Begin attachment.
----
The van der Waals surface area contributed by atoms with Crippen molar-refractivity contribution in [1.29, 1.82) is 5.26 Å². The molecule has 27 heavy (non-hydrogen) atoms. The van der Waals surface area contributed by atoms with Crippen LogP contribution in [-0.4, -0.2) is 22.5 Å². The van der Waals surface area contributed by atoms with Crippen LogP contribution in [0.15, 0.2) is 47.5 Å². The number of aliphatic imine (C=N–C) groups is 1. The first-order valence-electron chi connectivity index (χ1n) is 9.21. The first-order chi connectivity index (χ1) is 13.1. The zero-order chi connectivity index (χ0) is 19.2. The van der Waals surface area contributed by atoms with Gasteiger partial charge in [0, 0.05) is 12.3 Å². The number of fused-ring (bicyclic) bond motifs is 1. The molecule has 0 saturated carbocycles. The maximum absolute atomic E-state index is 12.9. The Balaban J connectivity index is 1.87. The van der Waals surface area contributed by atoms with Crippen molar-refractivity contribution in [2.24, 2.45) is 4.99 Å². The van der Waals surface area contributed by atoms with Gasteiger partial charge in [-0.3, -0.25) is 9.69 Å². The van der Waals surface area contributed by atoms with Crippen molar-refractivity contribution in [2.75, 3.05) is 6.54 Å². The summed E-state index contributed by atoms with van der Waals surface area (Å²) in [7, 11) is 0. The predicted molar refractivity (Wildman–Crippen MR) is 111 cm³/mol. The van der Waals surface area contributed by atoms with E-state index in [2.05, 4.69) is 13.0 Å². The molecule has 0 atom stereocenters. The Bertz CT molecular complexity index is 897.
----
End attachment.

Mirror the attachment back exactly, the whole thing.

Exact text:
The van der Waals surface area contributed by atoms with Crippen molar-refractivity contribution in [1.29, 1.82) is 5.26 Å². The molecule has 27 heavy (non-hydrogen) atoms. The van der Waals surface area contributed by atoms with Crippen LogP contribution in [-0.4, -0.2) is 22.5 Å². The van der Waals surface area contributed by atoms with Crippen LogP contribution in [0.15, 0.2) is 47.5 Å². The number of aliphatic imine (C=N–C) groups is 1. The first-order valence-electron chi connectivity index (χ1n) is 9.21. The first-order chi connectivity index (χ1) is 13.1. The zero-order chi connectivity index (χ0) is 19.2. The van der Waals surface area contributed by atoms with Gasteiger partial charge in [0, 0.05) is 12.3 Å². The number of fused-ring (bicyclic) bond motifs is 1. The molecule has 0 saturated carbocycles. The maximum absolute atomic E-state index is 12.9. The Balaban J connectivity index is 1.87. The van der Waals surface area contributed by atoms with Crippen molar-refractivity contribution in [2.24, 2.45) is 4.99 Å². The van der Waals surface area contributed by atoms with Gasteiger partial charge in [-0.3, -0.25) is 9.69 Å². The van der Waals surface area contributed by atoms with Crippen molar-refractivity contribution in [2.75, 3.05) is 6.54 Å². The summed E-state index contributed by atoms with van der Waals surface area (Å²) in [7, 11) is 0. The predicted molar refractivity (Wildman–Crippen MR) is 111 cm³/mol. The van der Waals surface area contributed by atoms with E-state index in [2.05, 4.69) is 13.0 Å². The molecule has 0 atom stereocenters. The Bertz CT molecular complexity index is 897.